Internet search leader Google Inc is snapping up YouTube Inc for US$1.65 billion, brushing aside copyright concerns to seize a starring role in the online video revolution.
The all-stock deal announced on Monday unites one of the Internet's marquee companies with one of its rapidly rising stars. It came just a few hours after YouTube unveiled three separate agreements with media companies to counter the threat of copyright infringement lawsuits.
The price makes YouTube, a still unprofitable startup, by far the most expensive purchase made by Google during its eight-year history. Last year, Google spent US$130.5 million buying a total of 15 small companies.
Although some cynics have questioned YouTube's staying power, Google is betting that the popular video-sharing site will provide it an increasingly lucrative marketing hub as more viewers and advertisers migrate from TV to the Internet.
"This is the next step in the evolution of the Internet," Google CEO Eric Schmidt said during a conference call on Monday.
YouTube will continue to retain its brand, its new headquarters in San Bruno and all 67 employees, including co-founders Chad Hurley and Steve Chen (
The deal is expected to close before the end of the year.
"I'm confident that with this partnership we'll have the flexibility and resources needed to pursue our goal of building the next-generation platform for serving media worldwide," said Hurley, YouTube's 29-year-old CEO.
Schmidt thinks so highly of Hurley and Chen, 27, that he compared them to Google's now 33-year-old co-founders, Sergey Brin and Larry Page.
Brin sees the similarities too.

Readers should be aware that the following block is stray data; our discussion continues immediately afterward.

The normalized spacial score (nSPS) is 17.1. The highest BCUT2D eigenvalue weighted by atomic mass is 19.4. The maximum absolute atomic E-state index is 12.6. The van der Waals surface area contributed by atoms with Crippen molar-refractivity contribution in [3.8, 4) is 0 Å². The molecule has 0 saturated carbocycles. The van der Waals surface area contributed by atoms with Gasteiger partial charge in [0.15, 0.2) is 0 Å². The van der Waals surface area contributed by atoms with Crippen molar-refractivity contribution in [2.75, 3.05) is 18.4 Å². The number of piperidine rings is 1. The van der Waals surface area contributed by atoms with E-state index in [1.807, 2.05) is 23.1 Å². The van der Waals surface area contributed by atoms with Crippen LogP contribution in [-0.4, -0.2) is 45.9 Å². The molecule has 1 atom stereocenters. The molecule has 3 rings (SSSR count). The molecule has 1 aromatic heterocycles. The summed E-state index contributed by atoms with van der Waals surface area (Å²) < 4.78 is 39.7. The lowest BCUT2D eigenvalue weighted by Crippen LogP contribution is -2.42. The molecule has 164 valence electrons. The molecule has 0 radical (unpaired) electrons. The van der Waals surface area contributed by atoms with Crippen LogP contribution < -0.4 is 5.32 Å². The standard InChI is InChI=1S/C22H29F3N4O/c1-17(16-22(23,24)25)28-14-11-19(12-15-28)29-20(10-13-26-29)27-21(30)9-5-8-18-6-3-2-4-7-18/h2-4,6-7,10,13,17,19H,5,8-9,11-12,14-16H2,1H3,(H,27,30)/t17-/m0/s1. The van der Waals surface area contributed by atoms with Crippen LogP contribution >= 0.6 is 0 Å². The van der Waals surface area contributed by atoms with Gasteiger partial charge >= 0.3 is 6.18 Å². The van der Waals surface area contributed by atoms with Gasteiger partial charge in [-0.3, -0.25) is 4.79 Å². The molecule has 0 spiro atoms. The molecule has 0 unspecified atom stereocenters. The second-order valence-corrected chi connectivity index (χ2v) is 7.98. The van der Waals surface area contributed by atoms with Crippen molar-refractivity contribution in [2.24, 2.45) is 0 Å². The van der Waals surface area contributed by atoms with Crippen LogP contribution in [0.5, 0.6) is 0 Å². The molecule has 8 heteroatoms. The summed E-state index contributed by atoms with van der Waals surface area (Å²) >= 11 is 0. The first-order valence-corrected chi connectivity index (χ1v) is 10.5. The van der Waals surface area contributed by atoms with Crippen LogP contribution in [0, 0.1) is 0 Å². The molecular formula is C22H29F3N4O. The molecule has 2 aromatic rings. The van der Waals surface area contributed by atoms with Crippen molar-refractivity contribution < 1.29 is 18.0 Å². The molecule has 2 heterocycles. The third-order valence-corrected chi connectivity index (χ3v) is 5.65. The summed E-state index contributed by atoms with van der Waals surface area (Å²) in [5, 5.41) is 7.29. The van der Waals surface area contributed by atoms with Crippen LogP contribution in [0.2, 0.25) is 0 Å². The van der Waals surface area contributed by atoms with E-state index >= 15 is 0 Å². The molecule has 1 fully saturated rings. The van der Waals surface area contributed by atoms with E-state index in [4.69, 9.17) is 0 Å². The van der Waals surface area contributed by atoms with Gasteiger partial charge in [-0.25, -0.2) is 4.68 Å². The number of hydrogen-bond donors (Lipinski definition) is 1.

"It's hard to imagine a better fit with another company," Brin said during Monday's conference call. "This really reminds me of Google just a few short years ago."
The two firms even share a common financial bond: Sequoia Capital, an early Google investor that owns a roughly 30 percent stake in YouTube. Sequoia remains a major Google shareholder and retains a seat on the company's board -- factors that might have helped the deal come together after just a week of negotiation.
YouTube has drawn less flattering comparisons to the original Napster, the once-popular music sharing service that was buried in an avalanche of copyright infringement lawsuits filed by incensed music companies and artists.
While most videos posted on YouTube are homemade, the site also features volumes of copyrighted material -- a problem that has caused some critics to predict the startup eventually would be sued into oblivion.
But Hurley and Chen have spent months cozying up with major media executives in an effort to convince them that YouTube could help them make more money by helping them connect with the rising number of people who spend their free time on the Internet.
As its negotiations with Google appeared to be near fruition, YouTube on Monday announced new partnerships with Universal Music Group, CBS Corp and Sony BMG Music Entertainment. Those alliances followed a similar arrangement announced last month with Warner Music Group Inc.
The truce with Universal represented a particularly significant breakthrough because the world's largest record company had threatened to sue YouTube for copyright infringement.